The Portland Jazz Scene mourns the passing of Dick Berk
Dick Berk passed away Saturday, Feb 8. He was 74 years old. Berk was an internationally recognized jazz drummer who those of us in the area were blessed to be able to enjoy in the cozy jazz clubs of Portland these past several years when he relocated to the City of Roses.
My husband and I happened upon this legend when we strolled into Clyde’s Prime Rib Restaurant & Bar one night. He was backing up Laura Cunard on vocals rounded out by the upright bass and sax. We thoroughly enjoyed the performance but had no idea of his history until it was revealed to us. Berk has played with everyone who’s anyone in the jazz world. He played with Charles Mingus, Herbie Hancock, and Cal Tjader, to name a few. He even played with Billie Holiday for a few years in the 50’s before she passed away.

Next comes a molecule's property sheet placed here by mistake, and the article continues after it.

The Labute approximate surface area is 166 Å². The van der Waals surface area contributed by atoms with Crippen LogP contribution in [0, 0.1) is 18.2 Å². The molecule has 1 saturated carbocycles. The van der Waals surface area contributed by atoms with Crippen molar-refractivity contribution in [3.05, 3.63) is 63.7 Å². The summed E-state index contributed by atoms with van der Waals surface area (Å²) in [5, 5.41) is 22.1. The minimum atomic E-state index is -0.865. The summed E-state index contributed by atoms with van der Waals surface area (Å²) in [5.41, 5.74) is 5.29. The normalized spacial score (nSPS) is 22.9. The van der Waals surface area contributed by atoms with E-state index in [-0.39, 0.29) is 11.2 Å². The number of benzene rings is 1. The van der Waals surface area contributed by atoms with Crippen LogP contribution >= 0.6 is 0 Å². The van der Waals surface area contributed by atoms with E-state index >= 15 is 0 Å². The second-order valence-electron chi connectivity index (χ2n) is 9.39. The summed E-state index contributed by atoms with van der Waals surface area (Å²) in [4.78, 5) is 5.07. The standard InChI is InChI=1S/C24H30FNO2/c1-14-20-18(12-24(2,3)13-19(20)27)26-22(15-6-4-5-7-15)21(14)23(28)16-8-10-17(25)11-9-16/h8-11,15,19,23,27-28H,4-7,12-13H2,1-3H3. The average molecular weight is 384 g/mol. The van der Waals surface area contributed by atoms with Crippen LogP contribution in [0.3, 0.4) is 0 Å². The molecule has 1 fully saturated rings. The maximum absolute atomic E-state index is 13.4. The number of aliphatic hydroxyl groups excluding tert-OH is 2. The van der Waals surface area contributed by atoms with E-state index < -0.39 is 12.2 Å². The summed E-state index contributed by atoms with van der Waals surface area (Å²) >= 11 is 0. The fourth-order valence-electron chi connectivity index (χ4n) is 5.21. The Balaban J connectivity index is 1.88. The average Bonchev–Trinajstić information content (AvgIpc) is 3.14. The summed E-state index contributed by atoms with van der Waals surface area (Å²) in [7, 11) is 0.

Berk was also a movie star in his own right, playing in New York, New York starring Robert De Niro and Liza Minnelli as well as a handful of other movies and being included in the sound tracks for several others.
We took some friends to a now-defunked jazz club and restaurant on Alberta Street about a year after hearing Dick for the first time. Again, he was accompanying Laura Cunard. Most recently he’d been playing with a jazz trio that included Laura Cunard on vocals at Coyote’s in Hillsboro. A tribute to Dick is set for Tues, Feb 18 at Coyote’s, in fact.
Dick Berk’s passing is a great loss to his loved ones and loyal following yet he is one (very fine) example of the rich jazz world we have available to us in the Portland/Vancouver area. On any given night there are fantastically talented solo artists, trios, and other ensembles from Tommy O’s and Charlie’s Bistro in downtown Vancouver to Ivories Jazz Lounge and Jimmy Mak’s in Portland and that’s just barely scratching the surface.
For a comprehensive jazz lounge listing (many of them all-ages until 9 pm or 9:30 pm), go to www.jsojazzscene.org. Even this calendar, while well-maintained, does not account for the plethora of opportunities that abound for fans of what has been dubbed America’s first music.